Sunday, December 4, 2022

Floyd and Me


It's early evening in the late seventies, and I'm up off watch, helping the chief to fuel the boat. Chief Henry is busy monitoring fuel tank levels, and opening and closing the proper valves, and I'm taking care of getting the potable (drinking) water on board. 

The Valley Transporter, being an older boat built in the mid-fifties did not need to carry huge amounts of potable water. We had a good sized free standing tank in the forward hold, and another small built in tank under the engine room stairs. This was adequate for a couple of weeks, as all it was used for was drinking and cooking. Showers, laundry, toilets, and boat washdown were all done with clarified and filtered river water, so that served the bulk of our water needs. Modern boats have gotten away from this practice, and tend to use filtered and treated potable water for everything.

Anyway, this was what Henry had me doing. It was easy, all that needed to be done was to hook up the fill hose to the fitting on the head deck, and check the levels in the two tanks every now and again.

The tank under the engine room stairs would fill up first, the vent overflowing onto the deck near the engine room door. All that needed to be done was to close off the fill valve, and the rest of the water would go to the bigger tank up forward.

A little explanation is necessary here. When you fill a tank, whether it is free standing or part of the hull, there has to be a vent. As you fill the tank with liquid, the liquid is displacing the air in the tank, and that air needs to be able to escape somewhere. A vent pipe is fitted near the top of the tank for the displaced air to escape through. If the vent is plugged, you will rupture or deform the tank.

You never fill a fuel tank to the point that it overflows through the vent, but that's the standard method with a water tank, just leave the hose hooked up and the pump running till water comes out of the vent.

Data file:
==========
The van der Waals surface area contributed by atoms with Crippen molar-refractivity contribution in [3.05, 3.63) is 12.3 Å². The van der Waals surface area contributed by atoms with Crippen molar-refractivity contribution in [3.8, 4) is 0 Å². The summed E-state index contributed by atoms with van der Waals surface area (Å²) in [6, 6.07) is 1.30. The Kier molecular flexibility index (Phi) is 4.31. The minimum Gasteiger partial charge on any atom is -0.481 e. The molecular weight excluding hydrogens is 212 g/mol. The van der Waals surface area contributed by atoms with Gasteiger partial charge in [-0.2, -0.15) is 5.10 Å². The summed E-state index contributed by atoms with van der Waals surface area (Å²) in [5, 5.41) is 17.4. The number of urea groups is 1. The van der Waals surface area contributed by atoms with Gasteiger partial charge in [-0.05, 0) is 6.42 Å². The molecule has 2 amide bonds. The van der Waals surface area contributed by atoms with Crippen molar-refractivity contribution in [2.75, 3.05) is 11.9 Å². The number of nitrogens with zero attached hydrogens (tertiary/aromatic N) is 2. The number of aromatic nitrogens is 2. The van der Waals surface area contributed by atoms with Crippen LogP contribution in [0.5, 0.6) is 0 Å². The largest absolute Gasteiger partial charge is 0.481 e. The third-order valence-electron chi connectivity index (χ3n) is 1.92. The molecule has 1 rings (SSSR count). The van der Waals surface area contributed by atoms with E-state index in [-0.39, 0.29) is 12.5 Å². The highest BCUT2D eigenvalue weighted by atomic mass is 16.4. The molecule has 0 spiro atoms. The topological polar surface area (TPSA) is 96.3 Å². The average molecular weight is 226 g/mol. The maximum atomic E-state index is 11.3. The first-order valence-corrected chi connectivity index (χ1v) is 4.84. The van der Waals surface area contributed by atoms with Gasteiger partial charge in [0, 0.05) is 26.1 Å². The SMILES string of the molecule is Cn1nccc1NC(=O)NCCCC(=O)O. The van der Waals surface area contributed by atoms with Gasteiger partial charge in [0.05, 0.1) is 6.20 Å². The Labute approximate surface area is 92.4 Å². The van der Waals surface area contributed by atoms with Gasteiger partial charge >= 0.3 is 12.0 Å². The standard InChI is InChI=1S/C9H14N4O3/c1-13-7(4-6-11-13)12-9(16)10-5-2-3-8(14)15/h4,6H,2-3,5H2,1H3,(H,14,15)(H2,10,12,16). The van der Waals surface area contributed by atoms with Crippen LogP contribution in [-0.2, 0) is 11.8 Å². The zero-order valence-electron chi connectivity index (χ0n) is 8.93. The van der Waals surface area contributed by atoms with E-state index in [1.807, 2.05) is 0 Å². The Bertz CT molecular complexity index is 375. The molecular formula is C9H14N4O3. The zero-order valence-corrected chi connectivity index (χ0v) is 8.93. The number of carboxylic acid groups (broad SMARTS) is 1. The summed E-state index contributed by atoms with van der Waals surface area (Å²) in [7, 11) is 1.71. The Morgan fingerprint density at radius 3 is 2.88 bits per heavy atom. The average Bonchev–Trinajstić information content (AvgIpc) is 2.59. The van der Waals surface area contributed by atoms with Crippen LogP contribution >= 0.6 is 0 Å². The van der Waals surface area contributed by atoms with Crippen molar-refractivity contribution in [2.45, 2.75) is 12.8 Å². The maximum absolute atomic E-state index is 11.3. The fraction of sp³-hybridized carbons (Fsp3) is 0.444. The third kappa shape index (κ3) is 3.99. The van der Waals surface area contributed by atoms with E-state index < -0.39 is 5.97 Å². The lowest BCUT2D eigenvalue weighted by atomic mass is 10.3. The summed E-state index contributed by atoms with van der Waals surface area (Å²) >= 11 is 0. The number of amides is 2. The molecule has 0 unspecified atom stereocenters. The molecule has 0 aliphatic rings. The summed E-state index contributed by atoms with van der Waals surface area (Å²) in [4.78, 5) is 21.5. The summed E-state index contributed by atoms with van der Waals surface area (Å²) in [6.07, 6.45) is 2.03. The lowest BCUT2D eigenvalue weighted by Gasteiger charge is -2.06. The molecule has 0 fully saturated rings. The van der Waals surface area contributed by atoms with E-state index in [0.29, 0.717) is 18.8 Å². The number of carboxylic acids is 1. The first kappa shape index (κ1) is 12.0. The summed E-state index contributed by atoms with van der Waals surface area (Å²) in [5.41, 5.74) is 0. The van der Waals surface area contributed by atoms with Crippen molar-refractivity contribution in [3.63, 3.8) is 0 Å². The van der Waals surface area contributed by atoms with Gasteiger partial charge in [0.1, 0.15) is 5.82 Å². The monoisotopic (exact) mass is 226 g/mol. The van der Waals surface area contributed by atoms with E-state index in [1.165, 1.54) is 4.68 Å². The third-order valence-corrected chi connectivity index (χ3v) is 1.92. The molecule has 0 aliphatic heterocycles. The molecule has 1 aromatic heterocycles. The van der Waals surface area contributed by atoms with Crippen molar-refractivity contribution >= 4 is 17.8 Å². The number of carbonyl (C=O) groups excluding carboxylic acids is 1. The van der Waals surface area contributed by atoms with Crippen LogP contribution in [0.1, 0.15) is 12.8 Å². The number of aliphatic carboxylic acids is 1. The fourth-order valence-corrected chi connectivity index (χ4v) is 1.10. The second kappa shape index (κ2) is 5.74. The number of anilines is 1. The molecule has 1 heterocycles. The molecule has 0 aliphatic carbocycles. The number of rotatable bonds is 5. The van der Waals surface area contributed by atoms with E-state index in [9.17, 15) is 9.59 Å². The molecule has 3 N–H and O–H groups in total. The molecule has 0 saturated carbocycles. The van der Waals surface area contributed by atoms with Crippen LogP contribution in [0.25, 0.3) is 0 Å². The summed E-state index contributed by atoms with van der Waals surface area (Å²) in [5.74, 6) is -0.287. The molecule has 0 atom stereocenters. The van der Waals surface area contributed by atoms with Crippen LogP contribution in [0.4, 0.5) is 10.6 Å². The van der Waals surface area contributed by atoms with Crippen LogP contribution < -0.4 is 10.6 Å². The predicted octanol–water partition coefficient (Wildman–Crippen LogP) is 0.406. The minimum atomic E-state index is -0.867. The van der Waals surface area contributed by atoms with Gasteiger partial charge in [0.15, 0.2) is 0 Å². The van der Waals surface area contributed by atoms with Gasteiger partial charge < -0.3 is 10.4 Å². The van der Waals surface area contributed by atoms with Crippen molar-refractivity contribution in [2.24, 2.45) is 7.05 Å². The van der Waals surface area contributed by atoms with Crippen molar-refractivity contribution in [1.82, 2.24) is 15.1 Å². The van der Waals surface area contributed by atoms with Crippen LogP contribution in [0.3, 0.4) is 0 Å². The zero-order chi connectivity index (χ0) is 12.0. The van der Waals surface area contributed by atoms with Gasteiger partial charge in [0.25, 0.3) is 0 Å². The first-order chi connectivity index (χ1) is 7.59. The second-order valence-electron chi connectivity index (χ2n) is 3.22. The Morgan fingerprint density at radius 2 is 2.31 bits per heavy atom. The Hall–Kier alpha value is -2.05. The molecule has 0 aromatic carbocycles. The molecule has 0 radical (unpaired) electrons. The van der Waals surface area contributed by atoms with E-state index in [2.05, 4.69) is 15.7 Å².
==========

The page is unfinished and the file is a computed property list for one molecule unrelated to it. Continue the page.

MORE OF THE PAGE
This brings us to the whole point of this tale. The forward tank was near to full, and Floyd wandered up to the head deck and sat down on top of the starboard capstan. He sat there, and we yakked for a little bit about nothing much, just passing the time.

The vent line for the big tank was a two inch line, and it came out of the deckhouse up high, and in a direct line with the starboard capstan. Due to the way the piping was run, the vent would make a loud gurgling noise a few seconds before the overflow happened...

It gurgled, and I said to Floyd, “You might not want to be sitting there, Floyd.” He grinned, and said, “F#*% you, mother f#*&$^!” I stepped aside, and the vent line erupted, and that fat stream of water would have reached past the capstan if Floyd had been elsewhere. I gave the high sign to the tankerman on the fuel flat to kill the pump as soon as the overflow started. He did, and the stream tapered off, and Floyd looked like a drowned chicken, not a dry spot on him.

“Goddam! Goddam!” he kept moaning. “Well, I tried to tell you, but you just had to be a smartass!”

1 comment:

  1. Hahah, that was a funny one, Tom. Thank you. Poor Floyd.8’ll bet he felt a bit silly after that. ValP


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